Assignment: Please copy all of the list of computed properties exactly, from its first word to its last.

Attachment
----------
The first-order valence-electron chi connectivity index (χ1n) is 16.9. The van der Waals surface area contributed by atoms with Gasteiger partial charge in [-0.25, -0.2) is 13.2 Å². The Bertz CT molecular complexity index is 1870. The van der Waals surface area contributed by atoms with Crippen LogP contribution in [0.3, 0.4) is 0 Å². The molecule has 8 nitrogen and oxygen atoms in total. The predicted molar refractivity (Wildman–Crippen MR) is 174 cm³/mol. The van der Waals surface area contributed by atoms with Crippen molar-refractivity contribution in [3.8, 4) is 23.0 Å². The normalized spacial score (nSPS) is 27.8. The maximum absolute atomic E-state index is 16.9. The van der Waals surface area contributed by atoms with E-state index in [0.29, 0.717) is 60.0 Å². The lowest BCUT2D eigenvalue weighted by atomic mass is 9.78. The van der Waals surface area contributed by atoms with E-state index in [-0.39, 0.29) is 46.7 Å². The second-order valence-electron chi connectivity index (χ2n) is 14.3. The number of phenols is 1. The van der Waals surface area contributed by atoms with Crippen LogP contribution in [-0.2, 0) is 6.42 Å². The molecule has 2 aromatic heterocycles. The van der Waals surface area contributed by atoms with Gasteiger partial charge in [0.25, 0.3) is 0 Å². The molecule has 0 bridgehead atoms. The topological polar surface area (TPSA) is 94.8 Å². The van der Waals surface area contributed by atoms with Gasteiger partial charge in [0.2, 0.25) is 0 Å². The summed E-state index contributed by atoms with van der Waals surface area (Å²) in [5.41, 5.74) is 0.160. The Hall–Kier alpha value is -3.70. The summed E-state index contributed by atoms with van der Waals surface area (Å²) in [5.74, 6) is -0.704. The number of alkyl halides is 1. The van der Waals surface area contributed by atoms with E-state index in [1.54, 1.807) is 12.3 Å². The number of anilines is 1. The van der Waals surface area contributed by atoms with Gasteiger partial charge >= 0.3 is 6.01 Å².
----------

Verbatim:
The first-order valence-electron chi connectivity index (χ1n) is 16.9. The van der Waals surface area contributed by atoms with Gasteiger partial charge in [-0.25, -0.2) is 13.2 Å². The Bertz CT molecular complexity index is 1870. The van der Waals surface area contributed by atoms with Crippen LogP contribution in [0.3, 0.4) is 0 Å². The molecule has 8 nitrogen and oxygen atoms in total. The predicted molar refractivity (Wildman–Crippen MR) is 174 cm³/mol. The van der Waals surface area contributed by atoms with Crippen molar-refractivity contribution in [3.8, 4) is 23.0 Å². The normalized spacial score (nSPS) is 27.8. The maximum absolute atomic E-state index is 16.9. The van der Waals surface area contributed by atoms with E-state index in [0.29, 0.717) is 60.0 Å². The lowest BCUT2D eigenvalue weighted by atomic mass is 9.78. The van der Waals surface area contributed by atoms with E-state index in [-0.39, 0.29) is 46.7 Å². The second-order valence-electron chi connectivity index (χ2n) is 14.3. The number of phenols is 1. The van der Waals surface area contributed by atoms with Crippen LogP contribution in [-0.2, 0) is 6.42 Å². The molecule has 2 aromatic heterocycles. The van der Waals surface area contributed by atoms with Gasteiger partial charge in [0.25, 0.3) is 0 Å². The molecule has 0 bridgehead atoms. The topological polar surface area (TPSA) is 94.8 Å². The van der Waals surface area contributed by atoms with Gasteiger partial charge in [0.2, 0.25) is 0 Å². The summed E-state index contributed by atoms with van der Waals surface area (Å²) in [5.41, 5.74) is 0.160. The Hall–Kier alpha value is -3.70. The summed E-state index contributed by atoms with van der Waals surface area (Å²) in [5.74, 6) is -0.704. The number of alkyl halides is 1. The van der Waals surface area contributed by atoms with E-state index in [1.54, 1.807) is 12.3 Å². The number of anilines is 1. The van der Waals surface area contributed by atoms with Gasteiger partial charge >= 0.3 is 6.01 Å².